The Crow, pp.103-104.

[Three Hundred Animals Contents]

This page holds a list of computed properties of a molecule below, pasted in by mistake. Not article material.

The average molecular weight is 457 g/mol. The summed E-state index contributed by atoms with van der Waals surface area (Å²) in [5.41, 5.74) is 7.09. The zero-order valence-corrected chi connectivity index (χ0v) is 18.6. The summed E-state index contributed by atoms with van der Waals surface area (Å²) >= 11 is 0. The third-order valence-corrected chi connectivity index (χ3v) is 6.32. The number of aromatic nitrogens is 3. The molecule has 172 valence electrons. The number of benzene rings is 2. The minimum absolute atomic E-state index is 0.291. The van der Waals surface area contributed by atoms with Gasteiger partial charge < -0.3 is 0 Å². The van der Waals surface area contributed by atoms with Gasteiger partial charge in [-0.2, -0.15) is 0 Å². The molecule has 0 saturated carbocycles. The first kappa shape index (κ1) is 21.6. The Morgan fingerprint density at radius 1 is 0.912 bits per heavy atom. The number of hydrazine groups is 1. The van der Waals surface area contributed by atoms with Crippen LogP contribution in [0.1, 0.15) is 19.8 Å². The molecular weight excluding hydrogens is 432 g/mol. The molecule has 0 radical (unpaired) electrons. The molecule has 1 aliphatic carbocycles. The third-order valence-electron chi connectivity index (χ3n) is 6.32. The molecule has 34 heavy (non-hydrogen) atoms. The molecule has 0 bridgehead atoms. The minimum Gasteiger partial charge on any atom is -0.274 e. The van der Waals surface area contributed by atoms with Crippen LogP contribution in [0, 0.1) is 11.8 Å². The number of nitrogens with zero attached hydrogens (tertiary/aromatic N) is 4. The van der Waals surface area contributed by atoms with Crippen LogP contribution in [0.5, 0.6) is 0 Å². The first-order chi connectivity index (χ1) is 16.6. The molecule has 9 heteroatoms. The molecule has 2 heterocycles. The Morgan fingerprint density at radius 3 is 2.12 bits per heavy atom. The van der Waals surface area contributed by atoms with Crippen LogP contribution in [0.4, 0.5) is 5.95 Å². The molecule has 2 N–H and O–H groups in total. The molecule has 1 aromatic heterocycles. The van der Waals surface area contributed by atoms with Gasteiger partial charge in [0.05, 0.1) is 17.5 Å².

IS less in size than the raven. The bill is strong, thick, and straight. The general colour is black, except the bottom of the feathers, which has a greyish tint. His delight is to feed upon carcases and dead animals, or malefactors exposed at the gibbet. Like the raven he has a most sagacious scent, and is said to smell gunpowder afar off. He roosts upon trees, and takes both animal and vegetable food. Like the rooks, the Crows are gregarious, and often fly in large companies in the fields or in the woods. They are great destroyers of patridges, as they generally pierce their eggs with their bill, and carry them in that manner through the air, at a great distance, to feed the cravings of their young. The female lays five or six eggs. 

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